US10022237B2 - Multi-component implant assembly with dual articulating and/or rotating surfaces - Google Patents

Multi-component implant assembly with dual articulating and/or rotating surfaces Download PDF

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US10022237B2
US10022237B2 US15/459,759 US201715459759A US10022237B2 US 10022237 B2 US10022237 B2 US 10022237B2 US 201715459759 A US201715459759 A US 201715459759A US 10022237 B2 US10022237 B2 US 10022237B2
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receiver
profile
spherical
intermediate component
component
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US20170181859A1 (en
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Miguel A. Linares
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Linares Medical Devices LLC
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Linares Medical Devices LLC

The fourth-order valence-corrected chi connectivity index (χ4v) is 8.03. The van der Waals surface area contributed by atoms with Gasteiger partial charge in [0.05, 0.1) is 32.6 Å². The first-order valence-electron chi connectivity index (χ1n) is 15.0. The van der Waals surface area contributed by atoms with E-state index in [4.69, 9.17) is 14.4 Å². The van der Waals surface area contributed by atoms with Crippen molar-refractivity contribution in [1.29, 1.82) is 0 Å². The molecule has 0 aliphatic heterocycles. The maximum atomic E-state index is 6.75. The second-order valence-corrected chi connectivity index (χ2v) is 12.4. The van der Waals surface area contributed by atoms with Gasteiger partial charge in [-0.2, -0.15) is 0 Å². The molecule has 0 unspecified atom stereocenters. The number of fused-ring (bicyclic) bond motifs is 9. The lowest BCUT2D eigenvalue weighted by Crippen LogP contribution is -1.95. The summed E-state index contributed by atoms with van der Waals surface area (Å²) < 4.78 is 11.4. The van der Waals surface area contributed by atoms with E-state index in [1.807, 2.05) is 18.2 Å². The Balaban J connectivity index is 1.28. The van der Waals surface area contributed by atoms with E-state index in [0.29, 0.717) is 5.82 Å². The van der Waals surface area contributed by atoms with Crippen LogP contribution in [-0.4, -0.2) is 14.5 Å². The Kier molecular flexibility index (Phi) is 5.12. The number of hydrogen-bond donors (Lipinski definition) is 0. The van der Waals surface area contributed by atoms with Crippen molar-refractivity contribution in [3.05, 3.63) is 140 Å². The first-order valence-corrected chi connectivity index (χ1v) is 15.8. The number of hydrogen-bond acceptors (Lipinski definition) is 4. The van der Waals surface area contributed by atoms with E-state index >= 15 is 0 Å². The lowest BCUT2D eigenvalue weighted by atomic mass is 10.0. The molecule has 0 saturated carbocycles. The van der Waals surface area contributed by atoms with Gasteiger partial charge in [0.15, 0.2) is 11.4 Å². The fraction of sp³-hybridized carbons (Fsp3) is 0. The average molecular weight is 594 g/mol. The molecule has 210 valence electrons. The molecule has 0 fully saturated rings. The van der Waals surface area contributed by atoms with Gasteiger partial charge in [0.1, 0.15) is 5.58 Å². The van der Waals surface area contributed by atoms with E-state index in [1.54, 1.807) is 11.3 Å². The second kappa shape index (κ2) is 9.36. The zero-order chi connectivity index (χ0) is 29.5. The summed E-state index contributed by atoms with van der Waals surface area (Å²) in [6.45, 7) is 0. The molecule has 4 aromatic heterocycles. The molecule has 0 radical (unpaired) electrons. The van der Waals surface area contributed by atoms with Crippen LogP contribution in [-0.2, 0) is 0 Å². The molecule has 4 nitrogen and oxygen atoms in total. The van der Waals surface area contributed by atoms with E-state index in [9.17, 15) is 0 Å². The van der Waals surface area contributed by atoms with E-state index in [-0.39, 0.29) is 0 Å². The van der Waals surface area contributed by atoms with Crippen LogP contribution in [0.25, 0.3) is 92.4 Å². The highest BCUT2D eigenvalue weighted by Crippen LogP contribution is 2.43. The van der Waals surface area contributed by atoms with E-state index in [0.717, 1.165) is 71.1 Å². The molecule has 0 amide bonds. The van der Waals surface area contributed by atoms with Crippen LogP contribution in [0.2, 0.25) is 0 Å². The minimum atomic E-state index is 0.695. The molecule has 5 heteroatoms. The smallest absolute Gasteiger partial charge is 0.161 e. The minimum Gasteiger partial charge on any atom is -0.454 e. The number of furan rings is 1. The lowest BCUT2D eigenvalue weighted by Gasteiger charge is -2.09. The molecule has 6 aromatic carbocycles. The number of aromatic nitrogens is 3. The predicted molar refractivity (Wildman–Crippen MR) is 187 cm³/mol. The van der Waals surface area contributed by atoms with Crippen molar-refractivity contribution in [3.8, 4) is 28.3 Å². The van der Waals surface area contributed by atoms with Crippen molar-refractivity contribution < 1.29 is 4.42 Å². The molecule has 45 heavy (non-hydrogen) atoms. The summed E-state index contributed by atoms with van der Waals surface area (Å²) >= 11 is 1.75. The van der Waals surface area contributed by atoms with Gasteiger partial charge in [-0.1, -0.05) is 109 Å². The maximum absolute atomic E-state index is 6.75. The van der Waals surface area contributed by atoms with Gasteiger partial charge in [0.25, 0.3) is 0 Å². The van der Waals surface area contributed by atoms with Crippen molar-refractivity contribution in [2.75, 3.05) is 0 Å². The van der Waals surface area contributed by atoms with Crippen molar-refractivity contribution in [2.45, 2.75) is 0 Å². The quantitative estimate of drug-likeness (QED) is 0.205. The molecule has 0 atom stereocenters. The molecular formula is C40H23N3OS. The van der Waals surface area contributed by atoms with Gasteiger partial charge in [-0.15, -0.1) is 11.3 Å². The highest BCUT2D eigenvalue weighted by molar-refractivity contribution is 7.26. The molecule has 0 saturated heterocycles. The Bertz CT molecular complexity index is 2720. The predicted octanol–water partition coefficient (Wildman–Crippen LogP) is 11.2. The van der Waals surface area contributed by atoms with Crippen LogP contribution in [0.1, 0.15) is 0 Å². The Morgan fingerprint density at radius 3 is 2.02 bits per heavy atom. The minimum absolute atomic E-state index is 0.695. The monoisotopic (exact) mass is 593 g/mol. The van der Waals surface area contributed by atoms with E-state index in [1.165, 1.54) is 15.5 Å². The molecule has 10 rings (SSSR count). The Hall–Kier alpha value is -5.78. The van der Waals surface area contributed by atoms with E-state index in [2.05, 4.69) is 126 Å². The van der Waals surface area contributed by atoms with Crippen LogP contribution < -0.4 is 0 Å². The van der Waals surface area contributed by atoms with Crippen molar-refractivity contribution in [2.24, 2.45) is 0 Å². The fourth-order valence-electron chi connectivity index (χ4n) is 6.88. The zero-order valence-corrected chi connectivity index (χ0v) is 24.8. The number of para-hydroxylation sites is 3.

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Priority to US201161526388P priority
Priority to US13/592,687 priority patent/US20130053969A1/en
Priority to US14/803,696 priority patent/US20150335440A1/en
Application filed by Linares Medical Devices LLC filed Critical Linares Medical Devices LLC
Priority to US15/459,759 priority patent/US10022237B2/en
Assigned to LINARES MEDICAL DEVICES, LLC reassignment LINARES MEDICAL DEVICES, LLC ASSIGNMENT OF ASSIGNORS INTEREST (SEE DOCUMENT FOR DETAILS). Assignors: LINARES, MIGUEL A.
Publication of US20170181859A1 publication Critical patent/US20170181859A1/en
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    • AHUMAN NECESSITIES
    • A61MEDICAL OR VETERINARY SCIENCE; HYGIENE
    • A61FFILTERS IMPLANTABLE INTO BLOOD VESSELS; PROSTHESES; DEVICES PROVIDING PATENCY TO, OR PREVENTING COLLAPSING OF, TUBULAR STRUCTURES OF THE BODY, e.g. STENTS; ORTHOPAEDIC, NURSING OR CONTRACEPTIVE DEVICES; FOMENTATION; TREATMENT OR PROTECTION OF EYES OR EARS; BANDAGES, DRESSINGS OR ABSORBENT PADS; FIRST-AID KITS
    • A61F2/00Filters implantable into blood vessels; Prostheses, i.e. artificial substitutes or replacements for parts of the body; Appliances for connecting them with the body; Devices providing patency to, or preventing collapsing of, tubular structures of the body, e.g. stents
    • A61F2/02Prostheses implantable into the body
    • A61F2/30Joints
    • A61F2/40Joints for shoulders